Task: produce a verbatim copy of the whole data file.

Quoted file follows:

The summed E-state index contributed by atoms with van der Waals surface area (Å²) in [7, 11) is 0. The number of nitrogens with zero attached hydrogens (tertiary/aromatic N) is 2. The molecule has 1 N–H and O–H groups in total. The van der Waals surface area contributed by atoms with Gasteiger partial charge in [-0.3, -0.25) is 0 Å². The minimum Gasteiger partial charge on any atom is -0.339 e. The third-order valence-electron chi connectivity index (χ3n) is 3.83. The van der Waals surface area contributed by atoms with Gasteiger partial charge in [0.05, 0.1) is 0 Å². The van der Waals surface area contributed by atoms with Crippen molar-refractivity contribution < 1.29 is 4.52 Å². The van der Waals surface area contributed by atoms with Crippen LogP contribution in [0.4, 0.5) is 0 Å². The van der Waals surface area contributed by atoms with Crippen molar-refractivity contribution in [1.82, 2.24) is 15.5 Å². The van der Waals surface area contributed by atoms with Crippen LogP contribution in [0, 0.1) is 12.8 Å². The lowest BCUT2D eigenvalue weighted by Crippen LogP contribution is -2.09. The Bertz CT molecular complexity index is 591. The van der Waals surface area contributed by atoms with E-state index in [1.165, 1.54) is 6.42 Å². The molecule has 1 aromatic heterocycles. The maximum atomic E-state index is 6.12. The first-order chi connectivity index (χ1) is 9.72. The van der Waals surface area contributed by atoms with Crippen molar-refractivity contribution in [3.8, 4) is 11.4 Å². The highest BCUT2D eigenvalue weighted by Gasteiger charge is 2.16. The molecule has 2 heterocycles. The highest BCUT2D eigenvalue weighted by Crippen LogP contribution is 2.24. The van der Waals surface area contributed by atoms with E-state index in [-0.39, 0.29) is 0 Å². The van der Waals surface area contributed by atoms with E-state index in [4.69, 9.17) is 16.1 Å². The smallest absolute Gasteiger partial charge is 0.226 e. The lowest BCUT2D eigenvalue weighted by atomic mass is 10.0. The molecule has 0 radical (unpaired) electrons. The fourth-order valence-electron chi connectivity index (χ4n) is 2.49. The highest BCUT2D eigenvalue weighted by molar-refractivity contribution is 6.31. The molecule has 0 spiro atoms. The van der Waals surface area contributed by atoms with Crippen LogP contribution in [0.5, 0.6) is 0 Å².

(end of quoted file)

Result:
The summed E-state index contributed by atoms with van der Waals surface area (Å²) in [7, 11) is 0. The number of nitrogens with zero attached hydrogens (tertiary/aromatic N) is 2. The molecule has 1 N–H and O–H groups in total. The van der Waals surface area contributed by atoms with Gasteiger partial charge in [-0.3, -0.25) is 0 Å². The minimum Gasteiger partial charge on any atom is -0.339 e. The third-order valence-electron chi connectivity index (χ3n) is 3.83. The van der Waals surface area contributed by atoms with Gasteiger partial charge in [0.05, 0.1) is 0 Å². The van der Waals surface area contributed by atoms with Crippen molar-refractivity contribution < 1.29 is 4.52 Å². The van der Waals surface area contributed by atoms with Crippen LogP contribution in [0.4, 0.5) is 0 Å². The van der Waals surface area contributed by atoms with Crippen molar-refractivity contribution in [1.82, 2.24) is 15.5 Å². The van der Waals surface area contributed by atoms with Crippen LogP contribution in [0, 0.1) is 12.8 Å². The lowest BCUT2D eigenvalue weighted by Crippen LogP contribution is -2.09. The Bertz CT molecular complexity index is 591. The van der Waals surface area contributed by atoms with E-state index in [1.165, 1.54) is 6.42 Å². The molecule has 1 aromatic heterocycles. The maximum atomic E-state index is 6.12. The first-order chi connectivity index (χ1) is 9.72. The van der Waals surface area contributed by atoms with Crippen molar-refractivity contribution in [3.8, 4) is 11.4 Å². The highest BCUT2D eigenvalue weighted by Gasteiger charge is 2.16. The molecule has 2 heterocycles. The highest BCUT2D eigenvalue weighted by Crippen LogP contribution is 2.24. The van der Waals surface area contributed by atoms with E-state index in [-0.39, 0.29) is 0 Å². The van der Waals surface area contributed by atoms with E-state index in [4.69, 9.17) is 16.1 Å². The smallest absolute Gasteiger partial charge is 0.226 e. The lowest BCUT2D eigenvalue weighted by atomic mass is 10.0. The molecule has 0 radical (unpaired) electrons. The fourth-order valence-electron chi connectivity index (χ4n) is 2.49. The highest BCUT2D eigenvalue weighted by molar-refractivity contribution is 6.31. The molecule has 0 spiro atoms. The van der Waals surface area contributed by atoms with Crippen LogP contribution in [0.5, 0.6) is 0 Å².